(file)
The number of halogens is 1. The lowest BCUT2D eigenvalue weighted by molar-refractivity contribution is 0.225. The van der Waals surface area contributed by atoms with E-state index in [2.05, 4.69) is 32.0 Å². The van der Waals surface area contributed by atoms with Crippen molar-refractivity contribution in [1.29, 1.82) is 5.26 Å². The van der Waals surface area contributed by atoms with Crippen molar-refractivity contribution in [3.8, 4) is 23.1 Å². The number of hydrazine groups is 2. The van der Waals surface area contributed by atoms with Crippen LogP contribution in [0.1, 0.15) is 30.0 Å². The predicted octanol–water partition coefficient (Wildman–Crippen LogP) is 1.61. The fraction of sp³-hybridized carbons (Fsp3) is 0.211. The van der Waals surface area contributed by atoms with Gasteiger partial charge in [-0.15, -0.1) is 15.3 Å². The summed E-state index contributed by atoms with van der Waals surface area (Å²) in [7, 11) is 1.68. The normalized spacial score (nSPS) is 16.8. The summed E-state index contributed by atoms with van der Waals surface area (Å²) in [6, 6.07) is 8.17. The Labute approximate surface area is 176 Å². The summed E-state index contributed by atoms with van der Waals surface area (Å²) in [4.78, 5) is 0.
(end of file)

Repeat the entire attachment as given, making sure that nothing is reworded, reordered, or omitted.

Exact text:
The number of halogens is 1. The lowest BCUT2D eigenvalue weighted by molar-refractivity contribution is 0.225. The van der Waals surface area contributed by atoms with E-state index in [2.05, 4.69) is 32.0 Å². The van der Waals surface area contributed by atoms with Crippen molar-refractivity contribution in [1.29, 1.82) is 5.26 Å². The van der Waals surface area contributed by atoms with Crippen molar-refractivity contribution in [3.8, 4) is 23.1 Å². The number of hydrazine groups is 2. The van der Waals surface area contributed by atoms with Crippen LogP contribution in [0.1, 0.15) is 30.0 Å². The predicted octanol–water partition coefficient (Wildman–Crippen LogP) is 1.61. The fraction of sp³-hybridized carbons (Fsp3) is 0.211. The van der Waals surface area contributed by atoms with Gasteiger partial charge in [-0.15, -0.1) is 15.3 Å². The summed E-state index contributed by atoms with van der Waals surface area (Å²) in [7, 11) is 1.68. The normalized spacial score (nSPS) is 16.8. The summed E-state index contributed by atoms with van der Waals surface area (Å²) in [6, 6.07) is 8.17. The Labute approximate surface area is 176 Å². The summed E-state index contributed by atoms with van der Waals surface area (Å²) in [4.78, 5) is 0.